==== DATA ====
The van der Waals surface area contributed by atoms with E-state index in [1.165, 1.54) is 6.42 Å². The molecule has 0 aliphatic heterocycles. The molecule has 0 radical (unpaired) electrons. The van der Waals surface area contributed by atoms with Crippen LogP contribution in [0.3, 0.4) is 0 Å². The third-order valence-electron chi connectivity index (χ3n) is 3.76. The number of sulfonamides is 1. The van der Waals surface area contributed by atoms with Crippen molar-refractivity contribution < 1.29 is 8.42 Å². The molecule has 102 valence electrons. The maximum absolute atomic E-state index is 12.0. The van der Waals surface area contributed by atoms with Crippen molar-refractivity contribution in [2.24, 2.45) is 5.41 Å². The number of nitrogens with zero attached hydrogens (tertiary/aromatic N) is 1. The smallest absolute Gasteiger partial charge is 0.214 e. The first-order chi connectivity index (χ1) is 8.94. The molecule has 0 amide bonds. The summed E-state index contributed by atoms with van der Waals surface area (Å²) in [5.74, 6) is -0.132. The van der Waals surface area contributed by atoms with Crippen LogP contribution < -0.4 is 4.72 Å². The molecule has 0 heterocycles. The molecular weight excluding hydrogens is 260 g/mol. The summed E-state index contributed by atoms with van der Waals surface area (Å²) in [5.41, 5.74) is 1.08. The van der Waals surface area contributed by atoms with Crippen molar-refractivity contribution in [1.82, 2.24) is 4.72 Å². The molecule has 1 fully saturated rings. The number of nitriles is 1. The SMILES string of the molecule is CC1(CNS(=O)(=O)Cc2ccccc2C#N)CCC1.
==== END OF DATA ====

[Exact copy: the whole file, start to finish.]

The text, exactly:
The van der Waals surface area contributed by atoms with E-state index in [1.165, 1.54) is 6.42 Å². The molecule has 0 aliphatic heterocycles. The molecule has 0 radical (unpaired) electrons. The van der Waals surface area contributed by atoms with Crippen LogP contribution in [0.3, 0.4) is 0 Å². The third-order valence-electron chi connectivity index (χ3n) is 3.76. The number of sulfonamides is 1. The van der Waals surface area contributed by atoms with Crippen molar-refractivity contribution < 1.29 is 8.42 Å². The molecule has 102 valence electrons. The maximum absolute atomic E-state index is 12.0. The van der Waals surface area contributed by atoms with Crippen molar-refractivity contribution in [2.24, 2.45) is 5.41 Å². The number of nitrogens with zero attached hydrogens (tertiary/aromatic N) is 1. The smallest absolute Gasteiger partial charge is 0.214 e. The first-order chi connectivity index (χ1) is 8.94. The molecule has 0 amide bonds. The summed E-state index contributed by atoms with van der Waals surface area (Å²) in [5.74, 6) is -0.132. The van der Waals surface area contributed by atoms with Crippen LogP contribution < -0.4 is 4.72 Å². The molecule has 0 heterocycles. The molecular weight excluding hydrogens is 260 g/mol. The summed E-state index contributed by atoms with van der Waals surface area (Å²) in [5.41, 5.74) is 1.08. The van der Waals surface area contributed by atoms with Crippen molar-refractivity contribution in [1.82, 2.24) is 4.72 Å². The molecule has 1 fully saturated rings. The number of nitriles is 1. The SMILES string of the molecule is CC1(CNS(=O)(=O)Cc2ccccc2C#N)CCC1.